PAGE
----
|Publication number||US5406270 A|
|Application number||US 08/271,234|
|Publication date||Apr 11, 1995|
|Filing date||Jul 6, 1994|
|Priority date||Jun 29, 1992|
|Publication number||08271234, 271234, US 5406270 A, US 5406270A, US-A-5406270, US5406270 A, US5406270A|
|Inventors||Paul S. Van Lente|
|Original Assignee||Prince Corporation|
|Export Citation||BiBTeX, EndNote, RefMan|
|Patent Citations (27), Referenced by (50), Classifications (11), Legal Events (5)|
|External Links: USPTO, USPTO Assignment, Espacenet|
This is a continuation of application 07/904,509, filed on Jun. 29, 1992, now abandoned.
The present invention pertains to vehicle electrical control systems and particularly to a system using existing switches to perform a dual function for the identification of a vehicle operator to a vehicle microprocessor system for the selection of operator dependent preset options.
There exists a variety of manners in which vehicle operators are identified in modern vehicles containing somewhat sophisticated electrical systems in which preset options such as seat position, rearview mirror adjustment position and the like are preset for a particular driver. Initially this was achieved by driver A, driver B switches, which were separate switches dedicated to the identification of a particular driver. With this system, when a driver enters a vehicle, he or she would activate the appropriate identification switch to effectuate options selected by that particular driver. With the popularity of keyless entry systems, a code transmitted by a transmitter for a particular vehicle operator included an identification code for the particular operator such that upon receipt of the code the preset options can be set as the vehicle is unlocked using the keyless entry transmitter. U.S. Pat. No. 5,113,182 discloses such a system.
With the downsizing of vehicles and the increasing control functions available for vehicle electronic systems installed in modern vehicles, the control of such vehicle options is becoming increasingly complicated and the addition of separate switches for vehicle operator identification in vehicle's which do not include a somewhat more sophisticated keyless entry system is undesirable. Accordingly, there exists a need for vehicle operators to identify themselves to the vehicle's computer without the use of additional and costly control switches or in connection with keyless entry systems where personal identification codes are not provided to identify each operator.
The system of the present invention provides such an operator identification system utilizing "dead" switches such as window actuating switches which presently have no control function until such time as a vehicle ignition is turned on and render the switches operational for controlling windows. The contacts of these switches, when not performing window controlling functions, still make or break upon their actuation and thus can be employed to provide a control signal for identifying a particular vehicle operator.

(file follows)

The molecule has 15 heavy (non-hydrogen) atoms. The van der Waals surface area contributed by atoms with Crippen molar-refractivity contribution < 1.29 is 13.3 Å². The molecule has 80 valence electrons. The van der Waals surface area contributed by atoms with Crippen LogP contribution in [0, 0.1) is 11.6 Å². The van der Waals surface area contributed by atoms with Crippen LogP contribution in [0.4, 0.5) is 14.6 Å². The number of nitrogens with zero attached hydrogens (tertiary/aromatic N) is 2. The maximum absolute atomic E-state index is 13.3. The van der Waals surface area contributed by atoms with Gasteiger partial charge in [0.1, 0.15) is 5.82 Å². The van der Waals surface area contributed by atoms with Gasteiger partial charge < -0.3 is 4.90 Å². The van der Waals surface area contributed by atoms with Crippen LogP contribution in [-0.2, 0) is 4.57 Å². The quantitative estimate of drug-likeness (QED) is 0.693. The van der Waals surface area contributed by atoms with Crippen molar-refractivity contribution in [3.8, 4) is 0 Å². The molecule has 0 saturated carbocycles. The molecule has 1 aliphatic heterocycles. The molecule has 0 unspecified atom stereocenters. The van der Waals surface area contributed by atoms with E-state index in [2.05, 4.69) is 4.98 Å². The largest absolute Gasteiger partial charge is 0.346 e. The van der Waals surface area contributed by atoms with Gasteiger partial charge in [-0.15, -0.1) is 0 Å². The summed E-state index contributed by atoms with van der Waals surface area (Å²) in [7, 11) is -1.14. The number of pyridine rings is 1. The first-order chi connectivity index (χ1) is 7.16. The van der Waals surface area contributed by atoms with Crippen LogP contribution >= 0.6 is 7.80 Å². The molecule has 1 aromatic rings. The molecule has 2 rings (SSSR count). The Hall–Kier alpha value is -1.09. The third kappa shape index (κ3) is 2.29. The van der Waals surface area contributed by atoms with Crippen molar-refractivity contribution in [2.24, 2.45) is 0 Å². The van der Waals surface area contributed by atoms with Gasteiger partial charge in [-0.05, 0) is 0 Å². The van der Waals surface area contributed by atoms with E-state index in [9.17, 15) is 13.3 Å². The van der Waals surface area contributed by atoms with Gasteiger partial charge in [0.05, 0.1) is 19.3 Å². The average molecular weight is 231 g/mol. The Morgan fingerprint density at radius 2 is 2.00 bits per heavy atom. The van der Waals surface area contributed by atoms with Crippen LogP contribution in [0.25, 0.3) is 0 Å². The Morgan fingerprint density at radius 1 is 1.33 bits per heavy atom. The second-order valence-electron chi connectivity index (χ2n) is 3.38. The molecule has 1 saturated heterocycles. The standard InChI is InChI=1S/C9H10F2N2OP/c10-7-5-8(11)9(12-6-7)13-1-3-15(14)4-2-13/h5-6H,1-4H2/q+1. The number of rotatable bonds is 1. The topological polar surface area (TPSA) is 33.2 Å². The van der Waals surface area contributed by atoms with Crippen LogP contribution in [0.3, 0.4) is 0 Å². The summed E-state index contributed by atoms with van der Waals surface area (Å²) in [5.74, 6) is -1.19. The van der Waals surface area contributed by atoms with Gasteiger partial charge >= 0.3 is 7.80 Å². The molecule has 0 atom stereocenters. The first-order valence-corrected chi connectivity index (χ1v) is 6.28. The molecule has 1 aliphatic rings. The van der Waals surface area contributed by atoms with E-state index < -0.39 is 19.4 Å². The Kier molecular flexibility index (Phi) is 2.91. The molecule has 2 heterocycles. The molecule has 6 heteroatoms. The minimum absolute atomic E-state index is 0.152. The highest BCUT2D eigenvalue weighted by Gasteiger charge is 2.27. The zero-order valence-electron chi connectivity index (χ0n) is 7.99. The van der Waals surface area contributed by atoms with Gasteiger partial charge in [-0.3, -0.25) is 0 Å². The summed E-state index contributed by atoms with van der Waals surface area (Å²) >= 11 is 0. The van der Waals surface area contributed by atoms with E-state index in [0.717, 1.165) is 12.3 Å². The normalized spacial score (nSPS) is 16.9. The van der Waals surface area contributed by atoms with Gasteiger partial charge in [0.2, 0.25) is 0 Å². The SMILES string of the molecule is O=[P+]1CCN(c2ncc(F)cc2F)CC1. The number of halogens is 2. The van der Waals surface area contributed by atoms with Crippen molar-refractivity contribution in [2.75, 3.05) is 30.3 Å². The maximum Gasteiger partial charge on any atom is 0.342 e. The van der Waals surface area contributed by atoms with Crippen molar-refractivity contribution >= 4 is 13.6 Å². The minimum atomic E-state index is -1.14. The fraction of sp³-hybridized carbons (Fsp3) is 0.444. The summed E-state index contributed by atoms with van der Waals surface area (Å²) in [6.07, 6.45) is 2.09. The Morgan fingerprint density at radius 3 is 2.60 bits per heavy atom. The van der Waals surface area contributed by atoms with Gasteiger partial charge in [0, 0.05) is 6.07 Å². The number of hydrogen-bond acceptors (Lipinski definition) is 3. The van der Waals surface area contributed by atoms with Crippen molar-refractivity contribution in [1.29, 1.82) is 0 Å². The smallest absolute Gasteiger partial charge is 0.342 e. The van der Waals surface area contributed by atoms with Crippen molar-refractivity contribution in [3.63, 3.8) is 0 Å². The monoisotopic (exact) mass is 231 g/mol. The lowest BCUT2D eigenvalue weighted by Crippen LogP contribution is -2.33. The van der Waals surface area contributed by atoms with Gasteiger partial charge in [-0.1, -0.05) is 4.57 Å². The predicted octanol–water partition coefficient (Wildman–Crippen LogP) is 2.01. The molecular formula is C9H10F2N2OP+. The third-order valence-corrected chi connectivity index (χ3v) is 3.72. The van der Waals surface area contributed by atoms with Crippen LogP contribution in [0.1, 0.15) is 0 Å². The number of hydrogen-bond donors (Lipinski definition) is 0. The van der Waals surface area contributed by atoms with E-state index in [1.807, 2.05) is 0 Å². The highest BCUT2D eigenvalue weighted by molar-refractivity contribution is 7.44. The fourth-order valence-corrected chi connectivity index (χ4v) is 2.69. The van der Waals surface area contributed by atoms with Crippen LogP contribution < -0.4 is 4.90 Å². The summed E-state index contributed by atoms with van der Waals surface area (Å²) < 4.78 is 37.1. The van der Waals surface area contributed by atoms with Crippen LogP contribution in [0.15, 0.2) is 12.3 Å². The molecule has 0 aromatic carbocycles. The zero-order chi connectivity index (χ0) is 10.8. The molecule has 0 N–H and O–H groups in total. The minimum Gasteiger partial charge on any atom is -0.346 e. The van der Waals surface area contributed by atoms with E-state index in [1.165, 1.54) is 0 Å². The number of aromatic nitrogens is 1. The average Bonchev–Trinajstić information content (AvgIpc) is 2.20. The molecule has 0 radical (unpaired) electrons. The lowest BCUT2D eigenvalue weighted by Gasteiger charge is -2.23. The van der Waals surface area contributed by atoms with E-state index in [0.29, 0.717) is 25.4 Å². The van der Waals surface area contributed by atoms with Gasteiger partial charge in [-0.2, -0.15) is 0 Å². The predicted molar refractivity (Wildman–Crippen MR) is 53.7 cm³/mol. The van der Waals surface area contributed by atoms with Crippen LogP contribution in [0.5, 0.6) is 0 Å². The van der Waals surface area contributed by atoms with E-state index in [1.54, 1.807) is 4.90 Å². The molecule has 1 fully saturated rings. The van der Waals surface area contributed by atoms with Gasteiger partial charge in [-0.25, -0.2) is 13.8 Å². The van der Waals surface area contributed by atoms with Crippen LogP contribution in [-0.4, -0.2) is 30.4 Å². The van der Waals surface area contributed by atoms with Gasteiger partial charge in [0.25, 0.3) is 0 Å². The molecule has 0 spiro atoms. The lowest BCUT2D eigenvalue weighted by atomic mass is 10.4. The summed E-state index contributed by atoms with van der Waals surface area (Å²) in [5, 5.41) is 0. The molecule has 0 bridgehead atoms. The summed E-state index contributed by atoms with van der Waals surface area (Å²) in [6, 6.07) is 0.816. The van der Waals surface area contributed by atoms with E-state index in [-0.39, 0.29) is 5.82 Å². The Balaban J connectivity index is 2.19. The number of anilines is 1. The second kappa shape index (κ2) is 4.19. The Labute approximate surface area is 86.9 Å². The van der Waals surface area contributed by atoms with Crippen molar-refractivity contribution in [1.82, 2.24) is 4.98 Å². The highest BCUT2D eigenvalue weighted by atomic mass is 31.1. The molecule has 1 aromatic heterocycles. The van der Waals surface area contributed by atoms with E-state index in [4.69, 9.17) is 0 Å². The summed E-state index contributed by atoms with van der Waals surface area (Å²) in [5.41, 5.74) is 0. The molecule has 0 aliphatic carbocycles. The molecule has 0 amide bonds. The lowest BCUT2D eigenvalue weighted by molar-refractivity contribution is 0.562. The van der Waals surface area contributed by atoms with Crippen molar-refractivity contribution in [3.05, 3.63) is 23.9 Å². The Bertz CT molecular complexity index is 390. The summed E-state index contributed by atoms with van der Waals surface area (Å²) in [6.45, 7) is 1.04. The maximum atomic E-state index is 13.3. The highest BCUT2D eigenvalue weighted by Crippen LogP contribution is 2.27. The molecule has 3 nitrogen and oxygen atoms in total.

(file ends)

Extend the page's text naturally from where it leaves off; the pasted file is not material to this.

In a preferred embodiment of the invention, a vehicle operator is identified upon actuation of any one of the four window controlling switches, typically located on the driver's door prior to turning the ignition on. The switch contact closure is detected by electrical circuit means such that when the ignition is off the switch contact closures are employed for identification of a particular driver. When the ignition switch is turned on, the switch contacts perform their normal controlling functions for raising and lowering the windows. Thus, the system of the present invention includes means for sensing the closure state of a plurality of switches employed for common vehicle functions such as window controls, means for comparing the detected closure state with the state of activation of the ignition switch, and means for storing a personal identification code associated with a particular switch closure when the vehicle ignition switch is deactivated which can be employed for controlling selected options based upon the personal identification code for the particular driver identified.
In the preferred embodiment of the invention, a microprocessor and interface circuit means provides these control functions with the microprocessor including a subroutine for testing the "dead" switch contact closure status and comparing them against the closure status of the ignition switch to determine whether the switches are providing operator identification information or control information for their normal function. With such a system, therefore, switches such as power window control switches can provide dual functions depending upon the activation of the ignition switch and therefore eliminate the need for additional personal identification switches. These and other features, objects and advantages of the present invention will become apparent upon reading the following description thereof together with reference to the accompanying drawings in which:
FIG. 1 is an electrical circuit diagram in block and schematic form of the system of the present invention and includes an illustration of a driver's side door switch panel; and